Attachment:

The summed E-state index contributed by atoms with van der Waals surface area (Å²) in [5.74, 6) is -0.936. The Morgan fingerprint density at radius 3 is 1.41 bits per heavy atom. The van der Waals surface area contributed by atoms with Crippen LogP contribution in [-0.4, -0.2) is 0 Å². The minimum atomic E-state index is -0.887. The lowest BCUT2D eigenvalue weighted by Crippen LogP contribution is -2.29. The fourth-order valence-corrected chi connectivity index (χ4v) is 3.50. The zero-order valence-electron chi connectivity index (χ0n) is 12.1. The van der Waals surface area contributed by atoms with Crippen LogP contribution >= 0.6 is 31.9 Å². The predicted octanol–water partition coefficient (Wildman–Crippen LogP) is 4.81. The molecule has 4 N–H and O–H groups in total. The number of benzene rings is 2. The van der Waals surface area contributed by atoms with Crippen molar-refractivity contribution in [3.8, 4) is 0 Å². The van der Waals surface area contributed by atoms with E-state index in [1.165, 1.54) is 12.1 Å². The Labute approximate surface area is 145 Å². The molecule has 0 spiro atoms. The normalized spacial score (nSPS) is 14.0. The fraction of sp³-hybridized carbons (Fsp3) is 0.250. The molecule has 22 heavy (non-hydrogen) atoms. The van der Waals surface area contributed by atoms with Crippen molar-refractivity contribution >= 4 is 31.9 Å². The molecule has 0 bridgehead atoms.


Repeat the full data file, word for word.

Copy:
The summed E-state index contributed by atoms with van der Waals surface area (Å²) in [5.74, 6) is -0.936. The Morgan fingerprint density at radius 3 is 1.41 bits per heavy atom. The van der Waals surface area contributed by atoms with Crippen LogP contribution in [-0.4, -0.2) is 0 Å². The minimum atomic E-state index is -0.887. The lowest BCUT2D eigenvalue weighted by Crippen LogP contribution is -2.29. The fourth-order valence-corrected chi connectivity index (χ4v) is 3.50. The zero-order valence-electron chi connectivity index (χ0n) is 12.1. The van der Waals surface area contributed by atoms with Crippen LogP contribution >= 0.6 is 31.9 Å². The predicted octanol–water partition coefficient (Wildman–Crippen LogP) is 4.81. The molecule has 4 N–H and O–H groups in total. The number of benzene rings is 2. The van der Waals surface area contributed by atoms with Crippen molar-refractivity contribution in [3.8, 4) is 0 Å². The van der Waals surface area contributed by atoms with E-state index in [1.165, 1.54) is 12.1 Å². The Labute approximate surface area is 145 Å². The molecule has 0 spiro atoms. The normalized spacial score (nSPS) is 14.0. The fraction of sp³-hybridized carbons (Fsp3) is 0.250. The molecule has 22 heavy (non-hydrogen) atoms. The van der Waals surface area contributed by atoms with Crippen molar-refractivity contribution >= 4 is 31.9 Å². The molecule has 0 bridgehead atoms.